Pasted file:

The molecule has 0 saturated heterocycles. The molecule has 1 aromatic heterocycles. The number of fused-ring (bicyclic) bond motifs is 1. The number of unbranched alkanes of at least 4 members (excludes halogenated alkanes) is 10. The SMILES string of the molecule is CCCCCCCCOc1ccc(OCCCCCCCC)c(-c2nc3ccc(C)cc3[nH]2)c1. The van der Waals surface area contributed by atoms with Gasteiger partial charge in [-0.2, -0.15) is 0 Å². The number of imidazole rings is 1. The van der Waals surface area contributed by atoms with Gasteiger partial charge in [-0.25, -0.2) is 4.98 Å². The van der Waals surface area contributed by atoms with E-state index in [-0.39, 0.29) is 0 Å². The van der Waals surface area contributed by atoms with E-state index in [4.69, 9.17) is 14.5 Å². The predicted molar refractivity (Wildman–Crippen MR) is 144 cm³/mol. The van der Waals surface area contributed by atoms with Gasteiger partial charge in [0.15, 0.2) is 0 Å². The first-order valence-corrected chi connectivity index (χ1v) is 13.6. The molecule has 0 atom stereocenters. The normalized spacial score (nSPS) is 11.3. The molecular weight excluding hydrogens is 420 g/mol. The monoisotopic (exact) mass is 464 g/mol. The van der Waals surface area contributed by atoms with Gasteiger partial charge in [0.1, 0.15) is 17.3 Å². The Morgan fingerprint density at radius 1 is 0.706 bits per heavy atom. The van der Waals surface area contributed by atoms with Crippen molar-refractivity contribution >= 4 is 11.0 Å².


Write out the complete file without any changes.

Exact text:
The molecule has 0 saturated heterocycles. The molecule has 1 aromatic heterocycles. The number of fused-ring (bicyclic) bond motifs is 1. The number of unbranched alkanes of at least 4 members (excludes halogenated alkanes) is 10. The SMILES string of the molecule is CCCCCCCCOc1ccc(OCCCCCCCC)c(-c2nc3ccc(C)cc3[nH]2)c1. The van der Waals surface area contributed by atoms with Gasteiger partial charge in [-0.2, -0.15) is 0 Å². The number of imidazole rings is 1. The van der Waals surface area contributed by atoms with Gasteiger partial charge in [-0.25, -0.2) is 4.98 Å². The van der Waals surface area contributed by atoms with E-state index in [-0.39, 0.29) is 0 Å². The van der Waals surface area contributed by atoms with E-state index in [4.69, 9.17) is 14.5 Å². The predicted molar refractivity (Wildman–Crippen MR) is 144 cm³/mol. The van der Waals surface area contributed by atoms with Gasteiger partial charge in [0.15, 0.2) is 0 Å². The first-order valence-corrected chi connectivity index (χ1v) is 13.6. The molecule has 0 atom stereocenters. The normalized spacial score (nSPS) is 11.3. The molecular weight excluding hydrogens is 420 g/mol. The monoisotopic (exact) mass is 464 g/mol. The van der Waals surface area contributed by atoms with Gasteiger partial charge in [0.1, 0.15) is 17.3 Å². The Morgan fingerprint density at radius 1 is 0.706 bits per heavy atom. The van der Waals surface area contributed by atoms with Crippen molar-refractivity contribution >= 4 is 11.0 Å².